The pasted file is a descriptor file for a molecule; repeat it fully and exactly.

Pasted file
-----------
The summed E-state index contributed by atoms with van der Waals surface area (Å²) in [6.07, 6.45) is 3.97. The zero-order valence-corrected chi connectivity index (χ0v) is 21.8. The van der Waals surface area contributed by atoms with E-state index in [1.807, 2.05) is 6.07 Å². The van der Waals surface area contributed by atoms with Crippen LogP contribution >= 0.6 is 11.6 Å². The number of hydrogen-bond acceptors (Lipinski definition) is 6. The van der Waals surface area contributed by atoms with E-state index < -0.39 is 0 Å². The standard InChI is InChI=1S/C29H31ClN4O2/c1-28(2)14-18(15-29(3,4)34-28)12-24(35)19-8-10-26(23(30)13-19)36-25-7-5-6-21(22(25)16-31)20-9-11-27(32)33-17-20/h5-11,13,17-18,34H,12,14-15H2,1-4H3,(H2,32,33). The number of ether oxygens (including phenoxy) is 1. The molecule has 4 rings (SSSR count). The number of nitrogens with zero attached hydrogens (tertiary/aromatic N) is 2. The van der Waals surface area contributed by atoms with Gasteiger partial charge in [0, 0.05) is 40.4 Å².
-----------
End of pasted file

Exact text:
The summed E-state index contributed by atoms with van der Waals surface area (Å²) in [6.07, 6.45) is 3.97. The zero-order valence-corrected chi connectivity index (χ0v) is 21.8. The van der Waals surface area contributed by atoms with E-state index in [1.807, 2.05) is 6.07 Å². The van der Waals surface area contributed by atoms with Crippen LogP contribution >= 0.6 is 11.6 Å². The number of hydrogen-bond acceptors (Lipinski definition) is 6. The van der Waals surface area contributed by atoms with E-state index < -0.39 is 0 Å². The standard InChI is InChI=1S/C29H31ClN4O2/c1-28(2)14-18(15-29(3,4)34-28)12-24(35)19-8-10-26(23(30)13-19)36-25-7-5-6-21(22(25)16-31)20-9-11-27(32)33-17-20/h5-11,13,17-18,34H,12,14-15H2,1-4H3,(H2,32,33). The number of ether oxygens (including phenoxy) is 1. The molecule has 4 rings (SSSR count). The number of nitrogens with zero attached hydrogens (tertiary/aromatic N) is 2. The van der Waals surface area contributed by atoms with Gasteiger partial charge in [0, 0.05) is 40.4 Å².